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London Bridge in Lake Havasu City, Arizona

It is a relocated 1830 bridge that formerly spanned the River Thames in London, Robert McCulloch, founder of the Lake Havasu City, spent $7 million to have the bridge moved to the community he established in 1964. The bridge's exterior granite blocks were numbered and transported by ship, then rebuilt over a reinforced concrete structure built on land in-between the main part of the city and Pittsburgh Point, a peninsula connected to Lake Havasu. After the bridge was reconstructed, the Bridgewater Channel Canal was dredged under the bridge and flooded. Following reconstruction of the London Bridge, Lake Havasu City rededicated it in a ceremony on October 10, 1971.

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Arizona Peace Trail

The “Arizona Peace Trail” is a great way to take daily rides or planned overnight trips in the beautiful Sonoran Desert. At least a dozen regional OHV (Off Highway Vehicle) clubs, in three counties, have participated in the adding of great places to visit throughout Yuma, La Paz and Mohave Counties.

 

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Tours of Hoover Dam

The facility is owned and operated by the Bureau of Reclamation who conduct guided tours down into the dam and around the generating rooms at the base. The tours used to begin via elevators right on the top of the dam, and generally required only a short wait, but now the entrance is through the new visitor center, and busy summer days may see several hundred people queuing in line, with a waiting time of up to two hours. There are two options; the 30 minute Powerplant Tour (2014 price $15 per person) explores the generating facilities (includes a video presentation and various exhibits), while the one hour Hoover Dam Tour (2014 price $30) additionally visits less well known areas inside the dam.

Cibola National Wildlife Refuge

Cibola National Wildlife Refuge

Cibola NWR is located in the floodplain of the lower Colorado River surrounded by a fringe of desert ridges and washes. The refuge encompasses both the historic Colorado River channel as well as a channelized portion constructed in the late 1960’s. Along with these main water bodies, several important backwaters are home to many wildlife species that reside in this portion of the Sonoran Desert. Because of the river’s life sustaining water, wildlife at the refuge survives in an environment that reaches 120 degrees in the summer and receives an average of only 2 inches of rain per year.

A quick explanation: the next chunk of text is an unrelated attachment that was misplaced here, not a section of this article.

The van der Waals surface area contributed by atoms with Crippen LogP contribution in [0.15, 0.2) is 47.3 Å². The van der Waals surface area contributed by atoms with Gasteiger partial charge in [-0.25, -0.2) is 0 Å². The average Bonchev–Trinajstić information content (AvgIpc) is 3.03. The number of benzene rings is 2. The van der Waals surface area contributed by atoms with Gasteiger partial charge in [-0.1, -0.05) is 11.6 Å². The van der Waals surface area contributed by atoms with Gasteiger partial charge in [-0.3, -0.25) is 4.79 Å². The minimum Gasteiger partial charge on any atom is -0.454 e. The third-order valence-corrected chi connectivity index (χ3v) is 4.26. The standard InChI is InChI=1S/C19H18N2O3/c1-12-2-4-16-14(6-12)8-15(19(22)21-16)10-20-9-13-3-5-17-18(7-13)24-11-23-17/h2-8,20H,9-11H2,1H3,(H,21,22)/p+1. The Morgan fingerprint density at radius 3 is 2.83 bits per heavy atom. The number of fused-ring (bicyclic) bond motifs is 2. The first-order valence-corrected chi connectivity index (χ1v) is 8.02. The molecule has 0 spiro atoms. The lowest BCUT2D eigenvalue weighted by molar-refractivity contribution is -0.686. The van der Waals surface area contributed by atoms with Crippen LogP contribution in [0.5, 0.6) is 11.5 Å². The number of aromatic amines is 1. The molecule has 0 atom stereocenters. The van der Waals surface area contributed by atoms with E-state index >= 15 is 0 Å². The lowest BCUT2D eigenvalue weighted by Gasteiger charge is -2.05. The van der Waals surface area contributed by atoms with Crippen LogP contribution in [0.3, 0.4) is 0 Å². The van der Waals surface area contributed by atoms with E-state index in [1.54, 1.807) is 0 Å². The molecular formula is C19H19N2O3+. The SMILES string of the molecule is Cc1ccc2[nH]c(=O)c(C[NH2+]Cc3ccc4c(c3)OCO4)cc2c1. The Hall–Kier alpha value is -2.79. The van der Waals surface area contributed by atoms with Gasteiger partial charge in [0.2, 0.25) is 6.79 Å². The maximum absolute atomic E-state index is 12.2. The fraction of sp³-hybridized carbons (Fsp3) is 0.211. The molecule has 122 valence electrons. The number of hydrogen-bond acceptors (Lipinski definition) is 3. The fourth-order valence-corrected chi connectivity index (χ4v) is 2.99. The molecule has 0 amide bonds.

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Joseph Cone's Cabin

Joseph F. Cone – Known as the “man who wore skirts in summer”. He was a philosopher, woodworker, and a wise and loyal friend, a deckhand on sailing ships and had long gray hair tied back with ribbon.. He made his home from a depression in the side of the mountain, digging into the mountain side for its rooms and walls. His second home was built above ground with the sides in intricate rock work. (Note: His cabins, occupied until Joseph Cone died at age 75, still stand. The smaller cabin’s door and window openings were decorated with stones of white quartz and he lived in this one. The larger cabin was his workshop. Some of his work is at the Quartzsite Museum. To go to this site, drive west from Quartzsite on the frontage road that parallels I-10 on the south, 1.5 miles beyond Love's Truck Stop. Turn left on the asphalt road (which leads to Rainbow Acres) for 1.1 miles until you see a dirt road taking off to your left. At this point the cabins are visible a short distance away.)

 

Castle Dome Mines Museum\

Castle Dome Mines Museum

The Castle Dome Mines Museum is located 30 miles north of Yuma in the ghost town of Castle Dome. Once a thriving industrial town bustling with more than 3,000 inhabitants, Castle Dome is now a deserted town-turned-museum filled with rich Arizona history. Restored buildings house authentic relics from the town’s past including old mining equipment, furniture and newspaper clippings.

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Yuma Territorial Prison State Historic Park

On July 1, 1876, the first seven inmates entered the Territorial Prison at Yuma and were locked into the new cells they had built themselves. At Yuma Territorial Prison State Historic Park walk through the actual strap iron cells and solitary chamber of Arizona Territory’s first prison. Now a museum, the building houses photographs and colorful exhibits of those who once “involuntarily” stayed there and the prison life they had to endure. A total of 3,069 prisoners, including 29 women, lived within the walls during the prison’s 33 years of operation. .